Kissengeritis

by reestheskin on 23/07/2016

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Kevin O’Rourke refers to the “cocooned elites in Brussels”, which gets to the heart of the matter. The dignity of office can be a terrible thing for intellectual clarity: you can spend years standing behind a lectern or sitting around a conference table drinking bottled water, delivering the same sententious remarks again and again, and never have anyone point out how utterly wrong you have been at every stage of the game. Those of us on the outside need to do whatever we can to break through that cocoon — and ridicule is surely one useful technique.”

This is not confined to Brussels. I seemed to remember some comment about the dangers of academics suffering ‘Kissengeritis’ — they end up a hopeless amalgam of academic and politician. The antithesis of science is not art, but politics. Just look at all these ‘professors’ peddling NHS nonsense and defending the indefensible.

Paul Krugman: Of cockroaches and commissioners

If the the student has no topic of his own, he should not even think of a PhD.

by reestheskin on 22/07/2016

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“On this note, he quotes mathematician and family friend Jacques Hadamard, apparently complaining about a student who asked for a thesis topic, “Can you imagine that? If he has no topic of his own, he should not even think of a Ph.D.!””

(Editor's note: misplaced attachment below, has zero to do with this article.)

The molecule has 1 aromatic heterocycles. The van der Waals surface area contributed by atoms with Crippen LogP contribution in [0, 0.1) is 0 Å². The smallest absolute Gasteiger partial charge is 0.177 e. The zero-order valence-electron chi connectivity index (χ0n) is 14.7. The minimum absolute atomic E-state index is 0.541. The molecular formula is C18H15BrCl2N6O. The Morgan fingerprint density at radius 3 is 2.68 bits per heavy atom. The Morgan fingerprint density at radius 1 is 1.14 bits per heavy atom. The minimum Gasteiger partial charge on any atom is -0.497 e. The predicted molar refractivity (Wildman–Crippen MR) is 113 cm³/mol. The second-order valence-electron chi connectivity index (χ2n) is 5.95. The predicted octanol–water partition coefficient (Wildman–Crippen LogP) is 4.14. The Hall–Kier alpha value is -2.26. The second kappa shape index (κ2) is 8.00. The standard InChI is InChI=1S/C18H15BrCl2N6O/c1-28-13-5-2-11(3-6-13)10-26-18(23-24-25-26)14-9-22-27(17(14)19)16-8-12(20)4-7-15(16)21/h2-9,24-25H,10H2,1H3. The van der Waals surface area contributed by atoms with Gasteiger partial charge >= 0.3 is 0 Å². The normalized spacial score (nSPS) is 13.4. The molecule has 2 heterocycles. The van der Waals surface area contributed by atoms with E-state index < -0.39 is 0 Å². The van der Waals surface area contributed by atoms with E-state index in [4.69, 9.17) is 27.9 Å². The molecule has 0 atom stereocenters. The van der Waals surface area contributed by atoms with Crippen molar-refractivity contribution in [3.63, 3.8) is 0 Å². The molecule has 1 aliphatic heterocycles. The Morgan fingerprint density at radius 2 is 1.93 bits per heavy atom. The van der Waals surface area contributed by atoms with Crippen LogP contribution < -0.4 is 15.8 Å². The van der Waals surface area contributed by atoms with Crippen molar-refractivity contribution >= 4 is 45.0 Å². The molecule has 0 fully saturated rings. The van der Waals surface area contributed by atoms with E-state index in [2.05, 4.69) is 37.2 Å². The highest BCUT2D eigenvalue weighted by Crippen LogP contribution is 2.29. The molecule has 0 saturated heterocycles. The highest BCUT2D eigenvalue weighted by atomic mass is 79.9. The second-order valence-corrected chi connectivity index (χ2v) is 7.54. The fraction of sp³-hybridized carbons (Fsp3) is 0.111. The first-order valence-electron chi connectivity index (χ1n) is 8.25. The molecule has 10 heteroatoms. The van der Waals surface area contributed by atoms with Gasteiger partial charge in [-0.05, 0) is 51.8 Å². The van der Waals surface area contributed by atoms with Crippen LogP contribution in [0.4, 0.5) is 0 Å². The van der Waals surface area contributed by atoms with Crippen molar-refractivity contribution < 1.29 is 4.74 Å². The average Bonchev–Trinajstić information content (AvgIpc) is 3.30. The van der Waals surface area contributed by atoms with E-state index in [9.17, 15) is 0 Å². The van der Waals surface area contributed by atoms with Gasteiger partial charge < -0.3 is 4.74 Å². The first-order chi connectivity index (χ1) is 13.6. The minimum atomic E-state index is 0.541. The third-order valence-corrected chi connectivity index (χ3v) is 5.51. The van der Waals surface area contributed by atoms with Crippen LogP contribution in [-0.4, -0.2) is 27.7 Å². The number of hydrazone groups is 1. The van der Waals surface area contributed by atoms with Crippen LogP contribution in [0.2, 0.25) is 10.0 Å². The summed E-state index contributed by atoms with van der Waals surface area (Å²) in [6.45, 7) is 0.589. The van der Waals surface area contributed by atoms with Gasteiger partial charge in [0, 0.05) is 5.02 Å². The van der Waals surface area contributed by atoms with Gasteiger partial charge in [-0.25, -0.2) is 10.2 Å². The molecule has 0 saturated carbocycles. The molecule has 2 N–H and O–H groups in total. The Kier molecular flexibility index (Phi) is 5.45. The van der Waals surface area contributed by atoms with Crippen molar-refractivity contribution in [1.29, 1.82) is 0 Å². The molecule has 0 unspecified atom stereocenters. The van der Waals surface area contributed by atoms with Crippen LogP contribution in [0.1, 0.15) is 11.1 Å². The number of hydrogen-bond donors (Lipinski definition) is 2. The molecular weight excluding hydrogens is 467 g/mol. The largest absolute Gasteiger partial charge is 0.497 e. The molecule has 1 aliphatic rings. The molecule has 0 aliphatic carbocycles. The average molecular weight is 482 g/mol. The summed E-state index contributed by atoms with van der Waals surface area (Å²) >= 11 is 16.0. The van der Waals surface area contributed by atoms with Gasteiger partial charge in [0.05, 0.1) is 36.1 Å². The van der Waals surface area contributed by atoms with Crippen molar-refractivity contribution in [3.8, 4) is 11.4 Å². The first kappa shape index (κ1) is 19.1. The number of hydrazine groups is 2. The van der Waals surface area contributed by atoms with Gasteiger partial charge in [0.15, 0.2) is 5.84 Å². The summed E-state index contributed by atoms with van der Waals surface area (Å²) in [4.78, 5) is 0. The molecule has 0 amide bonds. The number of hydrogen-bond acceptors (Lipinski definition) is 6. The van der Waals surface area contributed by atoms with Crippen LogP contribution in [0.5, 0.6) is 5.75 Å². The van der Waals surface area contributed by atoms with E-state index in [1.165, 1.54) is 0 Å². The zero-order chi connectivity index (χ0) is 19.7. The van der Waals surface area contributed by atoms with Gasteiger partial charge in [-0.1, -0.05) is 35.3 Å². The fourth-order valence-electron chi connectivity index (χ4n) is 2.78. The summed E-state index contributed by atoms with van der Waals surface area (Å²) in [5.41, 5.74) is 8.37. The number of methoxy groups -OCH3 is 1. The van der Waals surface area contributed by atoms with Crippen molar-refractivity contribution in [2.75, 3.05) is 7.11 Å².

Which brings to mind David Hubel’s practice of trying to persuade students not to do a PhD — he only wanted the ones who ‘really’  wanted it, rather than those who were just judged able.

From a book review of Fractalist in Science

Morality 101

by reestheskin on 21/07/2016

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Derek Bok states that some of those who were found guilty of criminal acts in the recent waves of corporate malfeasance in the US, scored very well on their ethics modules at Harvard. It is easy (and facile) to imagine that somehow doing a ‘course’ on a particular topic will produce a change in behaviour that is permanent and withstands countervailing forces (culture eats strategy,and culture eats morality etc, I hear you say). Those in universities should of course know better — producing changes in behaviour in response to an environmental stimulus is a paraphrase of one definition of learning. But the message doesn’t get through, largely because the academy has increasingly chosen to turn its professional tools away from examination of its own purpose. It is deemed rude to ask for evidence when everybody knows the sun goes round the earth.

Nor, if we are to believe Timothy Wilson, should we go in with the ‘null’ hypothesis that courses wishing to eradicate ‘isms’ may only be beneficial. The evidence points in a different direction: they make some people’s behaviour worse. I sometimes wonder if anybody is really too worried about whether these interventions work — they just want to tick boxes to comply with yet more rituals of verification (to use Michael Power’s phrase from the Audit Society).